|Publication number||US20020143755 A1|
|Application number||US 10/096,209|
|Publication date||3 Oct 2002|
|Filing date||11 Mar 2002|
|Priority date||28 Nov 2000|
|Also published as||CA2443394A1, US6961728, WO2002073470A2, WO2002073470A3, WO2002073470A8, WO2002073470A9|
|Publication number||096209, 10096209, US 2002/0143755 A1, US 2002/143755 A1, US 20020143755 A1, US 20020143755A1, US 2002143755 A1, US 2002143755A1, US-A1-20020143755, US-A1-2002143755, US2002/0143755A1, US2002/143755A1, US20020143755 A1, US20020143755A1, US2002143755 A1, US2002143755A1|
|Inventors||Michael Wynblatt, Julio Cesar Navas|
|Original Assignee||Siemens Technology-To-Business Center, Llc|
|Export Citation||BiBTeX, EndNote, RefMan|
|Patent Citations (8), Referenced by (127), Classifications (12), Legal Events (7)|
|External Links: USPTO, USPTO Assignment, Espacenet|
 This application claims priority from commonly-owned provisional U.S. patent application Ser. No. 60/275,429 (01P4385US) filed on Mar. 12, 2001. This application also is a continuation-in-part of commonly-owned non-provisional U.S. patent application Ser. No. 09/726,702 (99P7390US01) filed on Nov. 28, 2000.
 The ability to access particular desired information from a distributed network database system of data sources under a variety of different conditions is desirable. However, conventional systems can experience difficulties in accessing and managing the desired data in some situations. .
 For example, one difficulty in the current art regarding networks of data sources is how to manage data from the data sources, especially from very large data sources or from a very large number of data sources. Networks of data sources present difficulties for data management, as the data sent by large data sources or a potential multitude of data sources can be overwhelming to the network or data management system used.
 Also, it is possible that data sources in the network continually provide information that will change or be updated frequently. In these situations where the data may be dynamic, conventional systems often do not provide any mechanism to dynamically account in the query results for data inputs from data sources added (or removed) at any moment to the network of data sources. Further, in some situations where the data may be less dynamic and more static, conventional systems may not provide the flexibility to account for situations with either dynamic data or static data or both.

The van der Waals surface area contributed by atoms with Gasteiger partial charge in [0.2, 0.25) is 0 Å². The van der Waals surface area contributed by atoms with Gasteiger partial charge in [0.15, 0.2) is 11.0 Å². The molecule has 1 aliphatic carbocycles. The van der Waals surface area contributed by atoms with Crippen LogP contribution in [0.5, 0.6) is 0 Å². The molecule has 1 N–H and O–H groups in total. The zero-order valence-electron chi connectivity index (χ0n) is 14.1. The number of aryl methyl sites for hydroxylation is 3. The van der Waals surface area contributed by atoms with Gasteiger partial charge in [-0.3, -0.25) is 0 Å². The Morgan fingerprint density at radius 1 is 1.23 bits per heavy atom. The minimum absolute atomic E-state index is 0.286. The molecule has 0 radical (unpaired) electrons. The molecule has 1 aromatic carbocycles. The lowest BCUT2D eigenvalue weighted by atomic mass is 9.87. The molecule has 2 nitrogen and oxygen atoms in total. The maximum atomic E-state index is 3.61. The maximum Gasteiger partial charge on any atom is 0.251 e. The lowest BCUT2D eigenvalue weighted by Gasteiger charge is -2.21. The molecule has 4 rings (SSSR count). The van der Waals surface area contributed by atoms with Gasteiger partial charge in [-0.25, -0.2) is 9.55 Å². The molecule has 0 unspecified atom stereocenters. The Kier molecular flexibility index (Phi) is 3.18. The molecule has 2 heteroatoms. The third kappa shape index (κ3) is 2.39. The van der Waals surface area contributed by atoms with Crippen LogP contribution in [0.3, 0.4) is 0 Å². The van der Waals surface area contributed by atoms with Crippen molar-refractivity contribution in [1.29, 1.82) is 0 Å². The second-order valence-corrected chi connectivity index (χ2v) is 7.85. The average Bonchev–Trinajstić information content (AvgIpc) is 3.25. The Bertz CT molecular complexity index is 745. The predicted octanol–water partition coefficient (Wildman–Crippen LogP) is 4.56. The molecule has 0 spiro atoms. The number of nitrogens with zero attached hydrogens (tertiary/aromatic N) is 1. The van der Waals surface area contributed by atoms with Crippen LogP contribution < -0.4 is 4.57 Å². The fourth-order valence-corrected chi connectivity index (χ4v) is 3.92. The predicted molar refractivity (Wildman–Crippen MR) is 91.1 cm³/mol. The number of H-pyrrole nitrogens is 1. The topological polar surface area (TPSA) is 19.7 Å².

Additional difficulties in effecting proper or accurate data management can be encountered when the network has low bandwidth or is unreliable (for example due to the amounts of control overhead that may be needed to be sent over the network) or when a data source is not reachable due to temporary malfunction or other reason.
 Accordingly, it is seen that a system and methods for providing more efficient, sophisticated, flexible query capabilities or techniques are desirable for useful data management of data source networks under a variety of circumstances.
 The above discussed problems and disadvantages are overcome by the present invention according to various embodiments. The present invention allows traditional information technology data management techniques to be applied directly within networks of data sources. More specifically, the present invention allows a program, running on a device logically connected to a network that also logically connects the networked data sources, to issue a traditional database query onto the network and to receive back from the network the result of that query as it applies to the data produced by those data sources.
 According to a specific embodiment, the present invention provides a method for information management of a distributed data sources network database that includes multiple nodes. The multiple nodes include a querying node and multiple data sources. The method includes the steps of providing a schema for the distributed data sources network database, and entering a query in a database language at the querying node in the network. The method also includes steps of decomposing the query into at least one network message including a particular set of a table name, a table attribute and a value, transmitting the network message to data sources relevant to the particular set of the table name, table attribute and value in the query, receiving at least one reply message from the data sources relevant to the particular set of the table name, table attribute and value of the query when the query is met, and providing a query result in the database language at the querying node from the at least one reply message. In other similar specific embodiments where the schema is, for example, an object-oriented schema, the table name and table attribute mentioned above would be substituted by a class name and class attribute.